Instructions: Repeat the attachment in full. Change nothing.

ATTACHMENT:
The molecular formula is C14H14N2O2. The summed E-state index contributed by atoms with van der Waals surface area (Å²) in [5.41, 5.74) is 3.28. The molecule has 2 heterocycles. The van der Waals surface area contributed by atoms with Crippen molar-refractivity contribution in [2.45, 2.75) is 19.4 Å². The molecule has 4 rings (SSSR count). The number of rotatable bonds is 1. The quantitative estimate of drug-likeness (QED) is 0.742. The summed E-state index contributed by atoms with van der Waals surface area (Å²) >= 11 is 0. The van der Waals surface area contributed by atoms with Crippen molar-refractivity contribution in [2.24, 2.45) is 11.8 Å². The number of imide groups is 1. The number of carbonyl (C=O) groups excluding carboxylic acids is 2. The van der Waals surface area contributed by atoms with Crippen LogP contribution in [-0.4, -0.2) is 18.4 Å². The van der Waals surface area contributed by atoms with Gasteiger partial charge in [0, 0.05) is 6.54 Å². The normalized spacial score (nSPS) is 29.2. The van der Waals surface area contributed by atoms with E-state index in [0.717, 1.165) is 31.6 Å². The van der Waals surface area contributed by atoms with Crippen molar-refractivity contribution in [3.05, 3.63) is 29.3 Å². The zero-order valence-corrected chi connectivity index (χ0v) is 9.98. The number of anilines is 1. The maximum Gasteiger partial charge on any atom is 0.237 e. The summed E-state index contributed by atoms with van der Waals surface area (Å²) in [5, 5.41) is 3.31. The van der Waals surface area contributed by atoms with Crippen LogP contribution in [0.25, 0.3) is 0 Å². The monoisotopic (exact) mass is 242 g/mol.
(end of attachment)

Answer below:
The molecular formula is C14H14N2O2. The summed E-state index contributed by atoms with van der Waals surface area (Å²) in [5.41, 5.74) is 3.28. The molecule has 2 heterocycles. The van der Waals surface area contributed by atoms with Crippen molar-refractivity contribution in [2.45, 2.75) is 19.4 Å². The molecule has 4 rings (SSSR count). The number of rotatable bonds is 1. The quantitative estimate of drug-likeness (QED) is 0.742. The summed E-state index contributed by atoms with van der Waals surface area (Å²) >= 11 is 0. The van der Waals surface area contributed by atoms with Crippen molar-refractivity contribution in [2.24, 2.45) is 11.8 Å². The number of imide groups is 1. The number of carbonyl (C=O) groups excluding carboxylic acids is 2. The van der Waals surface area contributed by atoms with Crippen LogP contribution in [-0.4, -0.2) is 18.4 Å². The van der Waals surface area contributed by atoms with Gasteiger partial charge in [0, 0.05) is 6.54 Å². The normalized spacial score (nSPS) is 29.2. The van der Waals surface area contributed by atoms with E-state index in [0.717, 1.165) is 31.6 Å². The van der Waals surface area contributed by atoms with Crippen molar-refractivity contribution in [3.05, 3.63) is 29.3 Å². The zero-order valence-corrected chi connectivity index (χ0v) is 9.98. The number of anilines is 1. The maximum Gasteiger partial charge on any atom is 0.237 e. The summed E-state index contributed by atoms with van der Waals surface area (Å²) in [5, 5.41) is 3.31. The van der Waals surface area contributed by atoms with Crippen LogP contribution in [0.25, 0.3) is 0 Å². The monoisotopic (exact) mass is 242 g/mol.